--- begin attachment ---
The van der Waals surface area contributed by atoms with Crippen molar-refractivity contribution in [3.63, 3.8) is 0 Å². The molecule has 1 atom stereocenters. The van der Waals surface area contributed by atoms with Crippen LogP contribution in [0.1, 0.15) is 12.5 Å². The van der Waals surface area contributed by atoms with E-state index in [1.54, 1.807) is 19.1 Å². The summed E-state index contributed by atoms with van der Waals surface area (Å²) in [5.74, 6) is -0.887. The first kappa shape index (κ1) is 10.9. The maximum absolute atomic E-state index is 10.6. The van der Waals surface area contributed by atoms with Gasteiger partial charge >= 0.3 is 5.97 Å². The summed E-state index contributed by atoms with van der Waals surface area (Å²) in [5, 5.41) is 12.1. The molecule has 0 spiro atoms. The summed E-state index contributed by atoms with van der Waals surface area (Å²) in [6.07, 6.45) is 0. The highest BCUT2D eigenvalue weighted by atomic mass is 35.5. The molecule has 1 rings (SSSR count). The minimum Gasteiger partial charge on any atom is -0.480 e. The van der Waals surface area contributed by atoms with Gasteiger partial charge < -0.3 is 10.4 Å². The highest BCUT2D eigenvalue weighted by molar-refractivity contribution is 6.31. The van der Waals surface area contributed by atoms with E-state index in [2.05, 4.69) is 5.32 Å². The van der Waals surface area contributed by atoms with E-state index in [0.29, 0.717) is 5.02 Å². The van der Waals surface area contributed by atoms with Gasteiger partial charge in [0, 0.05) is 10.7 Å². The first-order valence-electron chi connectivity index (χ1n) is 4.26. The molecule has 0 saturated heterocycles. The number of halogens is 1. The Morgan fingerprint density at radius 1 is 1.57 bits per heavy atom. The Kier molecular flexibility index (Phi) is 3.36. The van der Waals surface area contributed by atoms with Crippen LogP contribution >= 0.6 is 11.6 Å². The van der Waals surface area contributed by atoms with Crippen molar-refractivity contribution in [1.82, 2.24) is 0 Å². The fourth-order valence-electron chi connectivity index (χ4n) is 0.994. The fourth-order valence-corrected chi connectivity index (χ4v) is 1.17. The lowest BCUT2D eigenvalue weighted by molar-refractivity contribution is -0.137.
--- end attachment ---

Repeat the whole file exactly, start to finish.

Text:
The van der Waals surface area contributed by atoms with Crippen molar-refractivity contribution in [3.63, 3.8) is 0 Å². The molecule has 1 atom stereocenters. The van der Waals surface area contributed by atoms with Crippen LogP contribution in [0.1, 0.15) is 12.5 Å². The van der Waals surface area contributed by atoms with E-state index in [1.54, 1.807) is 19.1 Å². The summed E-state index contributed by atoms with van der Waals surface area (Å²) in [5.74, 6) is -0.887. The first kappa shape index (κ1) is 10.9. The maximum absolute atomic E-state index is 10.6. The van der Waals surface area contributed by atoms with Gasteiger partial charge >= 0.3 is 5.97 Å². The summed E-state index contributed by atoms with van der Waals surface area (Å²) in [5, 5.41) is 12.1. The molecule has 0 spiro atoms. The summed E-state index contributed by atoms with van der Waals surface area (Å²) in [6.07, 6.45) is 0. The highest BCUT2D eigenvalue weighted by atomic mass is 35.5. The molecule has 1 rings (SSSR count). The minimum Gasteiger partial charge on any atom is -0.480 e. The van der Waals surface area contributed by atoms with Gasteiger partial charge < -0.3 is 10.4 Å². The highest BCUT2D eigenvalue weighted by molar-refractivity contribution is 6.31. The van der Waals surface area contributed by atoms with E-state index in [2.05, 4.69) is 5.32 Å². The van der Waals surface area contributed by atoms with E-state index in [0.29, 0.717) is 5.02 Å². The van der Waals surface area contributed by atoms with Gasteiger partial charge in [0, 0.05) is 10.7 Å². The first-order valence-electron chi connectivity index (χ1n) is 4.26. The molecule has 0 saturated heterocycles. The number of halogens is 1. The Morgan fingerprint density at radius 1 is 1.57 bits per heavy atom. The Kier molecular flexibility index (Phi) is 3.36. The van der Waals surface area contributed by atoms with Crippen LogP contribution >= 0.6 is 11.6 Å². The van der Waals surface area contributed by atoms with Crippen molar-refractivity contribution in [1.82, 2.24) is 0 Å². The fourth-order valence-electron chi connectivity index (χ4n) is 0.994. The fourth-order valence-corrected chi connectivity index (χ4v) is 1.17. The lowest BCUT2D eigenvalue weighted by molar-refractivity contribution is -0.137.